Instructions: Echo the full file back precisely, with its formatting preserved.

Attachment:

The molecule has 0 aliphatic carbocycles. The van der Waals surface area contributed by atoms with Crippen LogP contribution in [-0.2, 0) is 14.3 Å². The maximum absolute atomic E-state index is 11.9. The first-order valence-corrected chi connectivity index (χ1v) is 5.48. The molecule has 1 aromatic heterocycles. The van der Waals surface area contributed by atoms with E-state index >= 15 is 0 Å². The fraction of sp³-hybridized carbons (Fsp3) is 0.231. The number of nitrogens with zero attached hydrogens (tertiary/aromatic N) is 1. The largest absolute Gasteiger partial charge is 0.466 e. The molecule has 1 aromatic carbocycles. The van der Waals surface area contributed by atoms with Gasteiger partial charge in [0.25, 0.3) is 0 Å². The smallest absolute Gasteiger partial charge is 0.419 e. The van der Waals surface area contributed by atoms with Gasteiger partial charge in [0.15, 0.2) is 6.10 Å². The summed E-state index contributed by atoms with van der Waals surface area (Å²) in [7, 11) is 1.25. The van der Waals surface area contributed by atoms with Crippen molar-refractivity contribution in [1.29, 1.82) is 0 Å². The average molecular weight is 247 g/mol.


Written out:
The molecule has 0 aliphatic carbocycles. The van der Waals surface area contributed by atoms with Crippen LogP contribution in [-0.2, 0) is 14.3 Å². The maximum absolute atomic E-state index is 11.9. The first-order valence-corrected chi connectivity index (χ1v) is 5.48. The molecule has 1 aromatic heterocycles. The van der Waals surface area contributed by atoms with E-state index >= 15 is 0 Å². The fraction of sp³-hybridized carbons (Fsp3) is 0.231. The number of nitrogens with zero attached hydrogens (tertiary/aromatic N) is 1. The largest absolute Gasteiger partial charge is 0.466 e. The molecule has 1 aromatic carbocycles. The van der Waals surface area contributed by atoms with Gasteiger partial charge in [0.25, 0.3) is 0 Å². The smallest absolute Gasteiger partial charge is 0.419 e. The van der Waals surface area contributed by atoms with Gasteiger partial charge in [0.15, 0.2) is 6.10 Å². The summed E-state index contributed by atoms with van der Waals surface area (Å²) in [7, 11) is 1.25. The van der Waals surface area contributed by atoms with Crippen molar-refractivity contribution in [1.29, 1.82) is 0 Å². The average molecular weight is 247 g/mol.